Despite what the Spice Girls would have us believe, it’s not true that friendship never ends.
Research actually confirms what we’ve all experienced: most middle school friendships don’t even last a year. And while some adult friendships last throughout life, some make us feel like we’ve been sentenced for life. So how do you know when to make a break for freedom?
Sometimes it’s obvious: a so-called friend steals your money or your partner, or in the case of Taylor Swift, your back-up dancers. Now we’ve got bad blood, indeed.
But sometimes it’s not obvious: do you tough it out with a friend struggling with addiction? Can you stay friends with someone whose values undergo a radical change? Do you leave behind a boring friend or remind yourself true friendship isn’t about entertainment? And of course, what to do when a friendship starts off strong and just fizzles? Nothing happened, but there’s just nothing there anymore. Is it OK to let go?
Fundamentally, you don’t need a checklist of legit and non-legit reasons to end a friendship. Go with your gut and your heart. That said, here are seven questions to ask yourself to make those fuzzy situations a little bit clearer:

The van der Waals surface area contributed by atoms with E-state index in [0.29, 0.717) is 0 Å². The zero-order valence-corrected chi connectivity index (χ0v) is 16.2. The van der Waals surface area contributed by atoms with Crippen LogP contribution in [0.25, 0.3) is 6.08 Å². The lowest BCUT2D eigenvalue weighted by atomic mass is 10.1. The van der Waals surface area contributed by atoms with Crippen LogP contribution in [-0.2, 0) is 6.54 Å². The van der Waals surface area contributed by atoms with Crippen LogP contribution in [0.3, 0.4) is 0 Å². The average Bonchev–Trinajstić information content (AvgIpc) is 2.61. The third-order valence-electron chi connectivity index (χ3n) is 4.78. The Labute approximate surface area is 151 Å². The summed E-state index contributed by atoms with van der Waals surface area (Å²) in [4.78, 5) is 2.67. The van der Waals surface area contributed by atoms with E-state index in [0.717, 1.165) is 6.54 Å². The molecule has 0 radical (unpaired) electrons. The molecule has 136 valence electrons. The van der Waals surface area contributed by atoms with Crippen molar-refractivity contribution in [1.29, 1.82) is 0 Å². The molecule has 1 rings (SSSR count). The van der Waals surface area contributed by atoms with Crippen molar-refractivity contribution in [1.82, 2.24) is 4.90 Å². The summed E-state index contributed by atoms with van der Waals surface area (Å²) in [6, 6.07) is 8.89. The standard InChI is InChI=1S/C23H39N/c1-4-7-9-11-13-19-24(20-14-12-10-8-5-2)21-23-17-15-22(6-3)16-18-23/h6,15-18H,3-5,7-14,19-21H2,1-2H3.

1. Does it feel genuine, or like a transaction?
Some people are friends with you because of what you can do for them. Red flags include friends who repeatedly try to sell you something, ask to borrow money again and again, or keep tabs on favors. (“You owe me housesitting because I took care of your dog.”) These friends routinely cross the line between friendship and business.
The transaction might also be more subtle — you’re friends with them because they admire you with cartoon hearts in their eyes and in return you get a shot to your self-esteem. You’re friends because they hold you back just enough that you can blame them, rather than yourself, for not accomplishing your dreams.
In sum, if you leave every interaction with an urge to wash your hands, look closer and see if you might using them or being used yourself. In the end, you want friends, not an entourage.
2. Are you holding each other back from getting healthy?
Back in 2007, a now-famous study in the New England Journal of Medicine tracked the spread of obesity through a “deeply interconnected social network” of more than 12,000 people, underscoring that social ties link to health behavior.
Turns out healthy (or unhealthy) habits can circulate within a smaller friend group, too. For instance, unhealthy psychological habits like a tendency to put each other down or to complain constantly can spread from friend to friend. Or unhealthy body image or disordered eating habits might be a culture in your circle.
More seriously, if you’re battling a substance abuse problem normalized by a friend group (“If we all drink until we black out, doesn’t that make it normal?”), it’s difficult yet crucial to drop friends. Indeed, showing up at the same bar with the same people will inevitably lead to the same behavior.